One of these young women who were born and raised in Germany, who obtained academic degrees here or are still studying, and who would like to be perceived as citizens of this country, is Elifcansu Guler. The 25-year-old is studying German language and literature, history and education in Heidelberg and wants to be a teacher. She will sit her first state board exam this autumn. Her headscarf has not prevented her from pursuing her chosen career and studying to be a teacher. "I thought to myself: who knows what things will be like in five years?"
She has been covering her head since she was 17. It was her own wish, and it led to conflicts with her family. Neither her parents nor her older brother thought it was a good idea. Her brother didn't speak to her for four years, but in the meantime their relationship is back to normal, says Guler.
The young woman learned of the Karlsruhe ruling in a text message sent by a friend. "Congratulations on the lifting of the headscarf ban," she read, and didn't know at first what to make of this information. "I immediately went online and began following the news," she reports. But she reacted differently to Betul Ulusoy: there were no dancing or tears of joy.
"Will this really change things?" was the first question that went through her mind. But she also perceived some changes in herself. "My confidence suddenly grew. It did me good to receive confirmation from a high office that wearing a headscarf doesn't mean I am anticonstitutional or dangerous," says the young woman.
In the following days, however, as Elifcansu Guler read statements made by politicians who felt confirmed in their advocacy of the headscarf by the judges' ruling, she had a distinct feeling of unease. She grew angry at all the politicians who had done nothing in past to combat the headscarf ban, yet were now letting themselves be quoted in the media as proponents of the judgment.
Shifting of the problem
Among those who are pleased about the Karlsruhe verdict is Durre Ajam Loun. The aspiring teacher has been wearing a headscarf since she was 14 and likewise did not let herself be discouraged from studying to be a teacher. The daughter of Pakistani parents, Loun was born in Germany, studied German, philosophy and ethics, and last autumn passed her second state board exam.
Now 26 years old, she has not been moved to rejoicing by the judges' decision, because in her opinion, it has not created any true legal clarity. "It has only shifted the problem," she says. Although a school must now prove that a teacher poses a concrete threat before it can prohibit her from teaching in a headscarf, the verdict contains a passage stipulating that a ban can still be pronounced if there is a "definite risk of a disturbance of the peace at the school".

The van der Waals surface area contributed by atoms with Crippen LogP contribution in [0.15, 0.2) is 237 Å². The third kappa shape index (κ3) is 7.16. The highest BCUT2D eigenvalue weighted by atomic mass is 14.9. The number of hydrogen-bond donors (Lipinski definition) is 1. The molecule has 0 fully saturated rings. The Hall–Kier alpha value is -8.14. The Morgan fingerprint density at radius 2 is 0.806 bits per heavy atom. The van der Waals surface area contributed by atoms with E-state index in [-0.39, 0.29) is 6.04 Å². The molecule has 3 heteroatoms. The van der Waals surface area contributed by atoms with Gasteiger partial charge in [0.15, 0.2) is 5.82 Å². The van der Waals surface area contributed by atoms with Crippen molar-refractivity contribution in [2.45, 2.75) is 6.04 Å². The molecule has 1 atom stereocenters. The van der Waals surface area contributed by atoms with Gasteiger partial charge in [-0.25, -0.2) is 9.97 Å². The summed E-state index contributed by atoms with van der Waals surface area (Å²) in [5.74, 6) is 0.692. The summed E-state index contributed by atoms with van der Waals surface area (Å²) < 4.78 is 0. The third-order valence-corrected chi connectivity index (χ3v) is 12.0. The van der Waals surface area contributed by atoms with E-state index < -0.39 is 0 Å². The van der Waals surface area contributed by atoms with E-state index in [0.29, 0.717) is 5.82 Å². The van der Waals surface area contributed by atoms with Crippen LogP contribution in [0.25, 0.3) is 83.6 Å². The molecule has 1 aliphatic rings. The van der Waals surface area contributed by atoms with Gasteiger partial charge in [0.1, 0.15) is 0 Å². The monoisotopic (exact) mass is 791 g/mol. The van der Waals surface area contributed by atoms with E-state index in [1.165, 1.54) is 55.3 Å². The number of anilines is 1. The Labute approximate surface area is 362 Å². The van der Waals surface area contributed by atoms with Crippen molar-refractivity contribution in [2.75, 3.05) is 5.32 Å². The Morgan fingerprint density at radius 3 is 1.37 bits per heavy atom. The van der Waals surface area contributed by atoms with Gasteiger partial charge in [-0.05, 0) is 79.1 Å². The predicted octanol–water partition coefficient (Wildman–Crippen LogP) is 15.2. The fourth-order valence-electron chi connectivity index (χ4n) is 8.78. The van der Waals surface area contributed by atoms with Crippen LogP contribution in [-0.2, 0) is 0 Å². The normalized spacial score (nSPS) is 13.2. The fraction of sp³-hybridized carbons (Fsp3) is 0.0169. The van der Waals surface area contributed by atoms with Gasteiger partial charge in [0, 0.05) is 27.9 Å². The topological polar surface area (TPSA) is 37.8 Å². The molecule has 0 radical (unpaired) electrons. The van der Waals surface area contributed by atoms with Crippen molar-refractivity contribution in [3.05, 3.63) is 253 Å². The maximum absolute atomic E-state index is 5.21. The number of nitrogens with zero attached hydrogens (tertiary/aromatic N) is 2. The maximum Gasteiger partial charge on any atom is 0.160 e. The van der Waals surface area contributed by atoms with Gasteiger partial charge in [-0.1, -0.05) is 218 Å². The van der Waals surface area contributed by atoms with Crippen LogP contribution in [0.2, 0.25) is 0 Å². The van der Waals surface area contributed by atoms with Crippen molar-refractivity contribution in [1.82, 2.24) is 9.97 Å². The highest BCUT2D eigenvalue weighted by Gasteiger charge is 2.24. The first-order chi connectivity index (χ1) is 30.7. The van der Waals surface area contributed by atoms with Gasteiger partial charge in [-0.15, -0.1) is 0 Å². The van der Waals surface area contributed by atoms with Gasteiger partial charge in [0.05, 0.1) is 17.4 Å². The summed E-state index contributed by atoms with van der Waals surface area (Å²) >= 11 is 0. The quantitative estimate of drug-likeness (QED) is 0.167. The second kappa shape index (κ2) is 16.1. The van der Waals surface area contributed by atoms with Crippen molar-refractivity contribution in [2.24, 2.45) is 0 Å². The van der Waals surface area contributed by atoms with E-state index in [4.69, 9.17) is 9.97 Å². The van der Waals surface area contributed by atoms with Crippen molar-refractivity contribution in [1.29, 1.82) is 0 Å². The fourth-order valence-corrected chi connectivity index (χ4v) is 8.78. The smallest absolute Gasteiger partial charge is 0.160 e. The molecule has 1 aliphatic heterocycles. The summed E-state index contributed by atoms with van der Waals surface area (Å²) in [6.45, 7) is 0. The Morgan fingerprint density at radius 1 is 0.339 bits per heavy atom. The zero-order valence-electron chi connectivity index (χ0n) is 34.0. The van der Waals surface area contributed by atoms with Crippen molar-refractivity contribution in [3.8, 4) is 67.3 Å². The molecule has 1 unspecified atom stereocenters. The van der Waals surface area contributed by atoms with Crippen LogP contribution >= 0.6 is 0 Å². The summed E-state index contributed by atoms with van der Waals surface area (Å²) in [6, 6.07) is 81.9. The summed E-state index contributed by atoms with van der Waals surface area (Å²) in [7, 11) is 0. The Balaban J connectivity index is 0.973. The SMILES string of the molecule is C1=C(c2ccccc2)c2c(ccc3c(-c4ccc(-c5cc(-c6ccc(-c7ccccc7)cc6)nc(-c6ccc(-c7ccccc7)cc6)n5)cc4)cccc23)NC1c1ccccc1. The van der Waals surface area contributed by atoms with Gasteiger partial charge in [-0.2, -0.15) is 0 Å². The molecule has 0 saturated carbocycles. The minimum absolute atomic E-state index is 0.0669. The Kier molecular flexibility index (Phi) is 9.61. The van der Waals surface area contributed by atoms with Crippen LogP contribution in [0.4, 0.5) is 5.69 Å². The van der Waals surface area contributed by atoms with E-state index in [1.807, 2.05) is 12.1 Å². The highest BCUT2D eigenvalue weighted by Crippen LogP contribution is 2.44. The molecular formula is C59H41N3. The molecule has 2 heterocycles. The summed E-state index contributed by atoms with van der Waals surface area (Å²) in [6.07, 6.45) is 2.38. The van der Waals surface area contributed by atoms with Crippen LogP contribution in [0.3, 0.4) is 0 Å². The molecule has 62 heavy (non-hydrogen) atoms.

Erdal Toprakyaran, director of the Center for Islamic Theology at the University of Tubingen, also points to this qualification of the judgement. For this reason, she feels that the ruling is not a cause for celebration. It is quite possible that teachers who wear headscarves will encounter resistance and that parents will protest against them – especially in rural areas. "If these parents refuse to have their children taught by a teacher wearing a headscarf, that already constitutes a disturbance of the peace at the school," explains Toprakyaran. She also mentions another scenario: head teachers or teachers who do not want any headscarf-wearers on the staff could subtly sway the mood against such teachers and indirectly motivate parents to protest.
Study: young people have nothing against the headscarf
Pupils at any rate seem to have fewer problems with teachers wearing headscarves than those politicians and journalists who tend to use the argument of a teacher's obligation to neutrality when arguing against such teachers. On the same day the ruling by the Federal Constitutional Court was announced, a study came out on the attitudes of young people in Germany.
Entitled "Deutschland Postmigrantisch II" (Post-migrant Germany II), the study reports that 71 per cent of the 16–25-year-olds surveyed think that teachers should have the right to wear a headscarf in the classroom. "And among those still in school, more than three quarters are against a headscarf ban," say the researchers.
Naika Foroutan, a social scientist at Humboldt University and director of the Berlin Institute for Empirical Integration and Migration Research (BIM), interprets this finding as follows: "For the younger generation, the headscarf is evidently not a foreign or fear-inspiring sign, but merely a religious symbol that is part of the faith of another individual."
© Qantara.de 2015
Translated from the German by Jennifer Taylor